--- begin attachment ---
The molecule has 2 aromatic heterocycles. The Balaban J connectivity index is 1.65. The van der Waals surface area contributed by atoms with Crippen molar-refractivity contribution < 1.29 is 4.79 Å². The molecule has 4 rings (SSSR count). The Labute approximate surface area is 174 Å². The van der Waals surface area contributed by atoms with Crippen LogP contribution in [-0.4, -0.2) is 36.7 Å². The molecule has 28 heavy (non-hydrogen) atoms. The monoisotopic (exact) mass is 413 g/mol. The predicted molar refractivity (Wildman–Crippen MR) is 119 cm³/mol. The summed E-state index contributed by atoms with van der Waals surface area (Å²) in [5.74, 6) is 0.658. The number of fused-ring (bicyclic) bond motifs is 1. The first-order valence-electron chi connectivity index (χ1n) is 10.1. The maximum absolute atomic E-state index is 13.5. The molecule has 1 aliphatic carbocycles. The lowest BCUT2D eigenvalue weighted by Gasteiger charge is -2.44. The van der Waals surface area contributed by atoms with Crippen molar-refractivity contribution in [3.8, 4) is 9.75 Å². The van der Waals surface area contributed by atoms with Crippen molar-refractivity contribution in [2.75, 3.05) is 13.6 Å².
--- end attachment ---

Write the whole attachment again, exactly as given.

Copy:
The molecule has 2 aromatic heterocycles. The Balaban J connectivity index is 1.65. The van der Waals surface area contributed by atoms with Crippen molar-refractivity contribution < 1.29 is 4.79 Å². The molecule has 4 rings (SSSR count). The Labute approximate surface area is 174 Å². The van der Waals surface area contributed by atoms with Crippen LogP contribution in [-0.4, -0.2) is 36.7 Å². The molecule has 28 heavy (non-hydrogen) atoms. The monoisotopic (exact) mass is 413 g/mol. The predicted molar refractivity (Wildman–Crippen MR) is 119 cm³/mol. The summed E-state index contributed by atoms with van der Waals surface area (Å²) in [5.74, 6) is 0.658. The number of fused-ring (bicyclic) bond motifs is 1. The first-order valence-electron chi connectivity index (χ1n) is 10.1. The maximum absolute atomic E-state index is 13.5. The molecule has 1 aliphatic carbocycles. The lowest BCUT2D eigenvalue weighted by Gasteiger charge is -2.44. The van der Waals surface area contributed by atoms with Crippen molar-refractivity contribution in [3.8, 4) is 9.75 Å². The van der Waals surface area contributed by atoms with Crippen molar-refractivity contribution in [2.75, 3.05) is 13.6 Å².